Under the U.S. Constitution and Title VII of the U.S. Code, racial discrimination is banned in Maryland. These laws prohibit employers from taking race into account in procedures for hiring, deciding wage levels, or promotions and benefits.
What Must Be Proven in a Discrimination Claim?
The Equal Employment Opportunity Commission (EEOC) is the federal agency in charge of investigating workplace discrimination, and employees discriminated against must file a claim with the EEOC before taking the issue to court. Racial discrimination claims involve situations where an employers treat employees differently than other employees who are of a different race.
To be able to prove a claim of racial discrimination, the Bethesda plaintiff additionally needs to prove that the employer had an intent to discriminate, and that the discriminatory action was based on race. The employer's intent can often be shown by showing that other people of different races were treated preferentially.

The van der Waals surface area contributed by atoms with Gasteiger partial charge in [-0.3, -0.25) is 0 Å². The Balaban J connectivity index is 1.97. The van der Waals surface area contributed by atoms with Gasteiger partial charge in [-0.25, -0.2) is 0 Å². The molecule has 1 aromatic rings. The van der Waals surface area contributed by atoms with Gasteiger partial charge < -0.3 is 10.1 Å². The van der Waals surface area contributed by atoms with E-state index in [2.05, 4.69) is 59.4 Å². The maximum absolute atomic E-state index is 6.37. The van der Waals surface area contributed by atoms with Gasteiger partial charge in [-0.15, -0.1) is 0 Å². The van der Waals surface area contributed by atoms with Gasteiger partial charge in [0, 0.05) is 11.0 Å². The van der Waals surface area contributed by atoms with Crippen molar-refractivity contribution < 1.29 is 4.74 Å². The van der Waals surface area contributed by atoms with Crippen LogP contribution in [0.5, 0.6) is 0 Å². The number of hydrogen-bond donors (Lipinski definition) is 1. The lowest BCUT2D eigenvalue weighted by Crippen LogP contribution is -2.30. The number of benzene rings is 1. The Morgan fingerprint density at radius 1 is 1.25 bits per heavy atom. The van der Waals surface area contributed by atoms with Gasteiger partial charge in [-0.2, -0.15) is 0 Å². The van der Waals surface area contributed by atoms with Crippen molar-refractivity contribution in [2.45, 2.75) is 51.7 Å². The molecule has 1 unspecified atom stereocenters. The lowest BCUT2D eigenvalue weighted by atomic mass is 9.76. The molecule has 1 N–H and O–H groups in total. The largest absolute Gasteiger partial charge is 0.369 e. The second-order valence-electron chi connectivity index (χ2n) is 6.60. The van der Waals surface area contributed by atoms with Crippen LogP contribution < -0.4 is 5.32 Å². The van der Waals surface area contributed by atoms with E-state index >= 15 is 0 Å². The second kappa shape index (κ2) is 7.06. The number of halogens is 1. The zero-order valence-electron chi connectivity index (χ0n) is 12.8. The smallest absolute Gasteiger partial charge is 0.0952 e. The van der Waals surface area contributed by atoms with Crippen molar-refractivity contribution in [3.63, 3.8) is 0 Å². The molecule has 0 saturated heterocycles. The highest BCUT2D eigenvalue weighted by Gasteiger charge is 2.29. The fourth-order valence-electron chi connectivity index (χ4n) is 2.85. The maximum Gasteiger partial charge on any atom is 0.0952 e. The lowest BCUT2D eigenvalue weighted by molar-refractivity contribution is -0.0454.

How Can a Bethesda Lawyer Help with My Claim?
Recorded statements about racial issues that were made by the employer can also be used in some cases to show intent. Depending on where you file your claim, the procedural laws will vary considerably, and so a Bethesda lawyer will help familiarize you with the requirements for your district. Should you decide to file your claim at the EEOC, a Maryland lawyer will be able to help you out, and they can also point you towards other forms of remedies available to you while your claim is pending.